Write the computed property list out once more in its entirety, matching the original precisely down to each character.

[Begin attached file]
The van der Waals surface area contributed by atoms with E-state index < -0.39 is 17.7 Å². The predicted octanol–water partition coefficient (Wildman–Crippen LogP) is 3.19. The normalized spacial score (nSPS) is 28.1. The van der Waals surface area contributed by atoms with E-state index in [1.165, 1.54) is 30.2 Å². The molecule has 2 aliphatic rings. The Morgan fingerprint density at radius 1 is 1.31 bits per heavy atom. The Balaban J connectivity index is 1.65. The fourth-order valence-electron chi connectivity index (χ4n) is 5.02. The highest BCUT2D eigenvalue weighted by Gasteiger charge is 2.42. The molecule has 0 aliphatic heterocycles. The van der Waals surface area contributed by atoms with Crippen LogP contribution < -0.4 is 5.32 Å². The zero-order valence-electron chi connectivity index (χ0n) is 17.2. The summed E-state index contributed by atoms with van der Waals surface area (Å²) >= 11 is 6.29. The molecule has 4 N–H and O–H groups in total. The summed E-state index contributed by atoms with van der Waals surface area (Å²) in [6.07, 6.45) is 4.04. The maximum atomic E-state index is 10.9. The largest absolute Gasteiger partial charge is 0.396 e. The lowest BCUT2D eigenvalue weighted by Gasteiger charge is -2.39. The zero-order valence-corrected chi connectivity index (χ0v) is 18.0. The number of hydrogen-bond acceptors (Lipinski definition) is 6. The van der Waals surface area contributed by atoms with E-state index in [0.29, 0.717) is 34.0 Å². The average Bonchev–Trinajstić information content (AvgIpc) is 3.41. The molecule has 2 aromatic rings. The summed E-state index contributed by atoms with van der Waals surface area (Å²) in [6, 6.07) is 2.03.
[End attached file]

The van der Waals surface area contributed by atoms with E-state index < -0.39 is 17.7 Å². The predicted octanol–water partition coefficient (Wildman–Crippen LogP) is 3.19. The normalized spacial score (nSPS) is 28.1. The van der Waals surface area contributed by atoms with E-state index in [1.165, 1.54) is 30.2 Å². The molecule has 2 aliphatic rings. The Morgan fingerprint density at radius 1 is 1.31 bits per heavy atom. The Balaban J connectivity index is 1.65. The fourth-order valence-electron chi connectivity index (χ4n) is 5.02. The highest BCUT2D eigenvalue weighted by Gasteiger charge is 2.42. The molecule has 0 aliphatic heterocycles. The van der Waals surface area contributed by atoms with Crippen LogP contribution < -0.4 is 5.32 Å². The zero-order valence-electron chi connectivity index (χ0n) is 17.2. The summed E-state index contributed by atoms with van der Waals surface area (Å²) >= 11 is 6.29. The molecule has 4 N–H and O–H groups in total. The summed E-state index contributed by atoms with van der Waals surface area (Å²) in [6.07, 6.45) is 4.04. The maximum atomic E-state index is 10.9. The largest absolute Gasteiger partial charge is 0.396 e. The lowest BCUT2D eigenvalue weighted by Gasteiger charge is -2.39. The zero-order valence-corrected chi connectivity index (χ0v) is 18.0. The number of hydrogen-bond acceptors (Lipinski definition) is 6. The van der Waals surface area contributed by atoms with E-state index in [0.29, 0.717) is 34.0 Å². The average Bonchev–Trinajstić information content (AvgIpc) is 3.41. The molecule has 2 aromatic rings. The summed E-state index contributed by atoms with van der Waals surface area (Å²) in [6, 6.07) is 2.03.